A fine worth US$1.7 billion, which was imposed on Egypt by the International Chamber of Commerce (ICC) for halting natural gas exports to Israel, is null, according to a former director of Egypt’s national gas holding company.
Mohamed Shoeib, former director of EGAS, said the Geneva-based chamber lacked the competence to issue such a penalty. He told Al-Masry Al-Youm that the contract between EGAS and Eastern Mediterranean Gas (EMG), the company that ran the gas pipeline and raised the lawsuit jointlly with Israel, stipulated that the Cairo Regional Center for International Commercial Arbitration would be the sole reference in case of dispute.
Shoeib maintained that EMG, therefore, did not have the right to turn to the ICC for arbitration. He said that though the chamber has imposed a fine that favors EMG, it did explain in the ruling that it does not have jurisdiction over the issue, a point of contradiction which, he said, will embolden Egypt's standing in the case along with the force majeur argument.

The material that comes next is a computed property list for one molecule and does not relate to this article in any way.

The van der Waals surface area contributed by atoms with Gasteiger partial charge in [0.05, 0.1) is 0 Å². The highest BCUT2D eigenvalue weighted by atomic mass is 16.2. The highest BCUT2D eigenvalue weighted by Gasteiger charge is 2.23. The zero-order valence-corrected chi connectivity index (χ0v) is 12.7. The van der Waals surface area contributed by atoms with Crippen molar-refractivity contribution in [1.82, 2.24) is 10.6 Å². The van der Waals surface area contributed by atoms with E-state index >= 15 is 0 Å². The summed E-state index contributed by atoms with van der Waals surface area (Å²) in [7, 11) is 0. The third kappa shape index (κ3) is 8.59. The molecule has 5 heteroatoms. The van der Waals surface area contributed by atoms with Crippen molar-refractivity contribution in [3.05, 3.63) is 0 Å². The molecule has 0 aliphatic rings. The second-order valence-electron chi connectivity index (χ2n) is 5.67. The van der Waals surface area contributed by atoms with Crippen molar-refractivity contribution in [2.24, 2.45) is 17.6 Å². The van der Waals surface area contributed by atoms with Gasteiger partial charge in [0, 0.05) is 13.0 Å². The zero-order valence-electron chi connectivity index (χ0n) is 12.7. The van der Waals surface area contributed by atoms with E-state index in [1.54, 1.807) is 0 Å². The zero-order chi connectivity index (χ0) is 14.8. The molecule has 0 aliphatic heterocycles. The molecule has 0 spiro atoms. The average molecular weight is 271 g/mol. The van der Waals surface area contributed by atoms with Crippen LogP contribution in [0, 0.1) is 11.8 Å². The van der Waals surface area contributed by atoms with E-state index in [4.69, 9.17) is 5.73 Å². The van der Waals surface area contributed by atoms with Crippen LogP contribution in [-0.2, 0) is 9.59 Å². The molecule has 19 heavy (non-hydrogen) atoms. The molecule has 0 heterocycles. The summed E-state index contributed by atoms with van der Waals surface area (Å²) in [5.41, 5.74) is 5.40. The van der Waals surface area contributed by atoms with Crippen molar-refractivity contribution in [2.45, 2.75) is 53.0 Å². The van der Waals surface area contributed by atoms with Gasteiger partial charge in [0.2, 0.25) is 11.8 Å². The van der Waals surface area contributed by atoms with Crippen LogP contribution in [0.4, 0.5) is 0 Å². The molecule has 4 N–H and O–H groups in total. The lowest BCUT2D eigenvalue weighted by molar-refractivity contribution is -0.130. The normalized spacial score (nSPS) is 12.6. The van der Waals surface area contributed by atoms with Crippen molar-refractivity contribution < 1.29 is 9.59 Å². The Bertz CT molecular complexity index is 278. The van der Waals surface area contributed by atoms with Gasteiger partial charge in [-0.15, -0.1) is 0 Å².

He explained that EGAS did resort to the center in April 2012 to claim arrears owed by EMG.
Both Israel and EGAS experienced negative repercussions following the suspension of gas flow from the Egyptian pipeline, which has sustained recurrent bombings by unknown attackers since the 2011 uprising.
Egypt said last week it would appeal the ruling and would halt negotiations for importing gas from Israel pending the case.
Edited translation from Al-Masry Al-Youm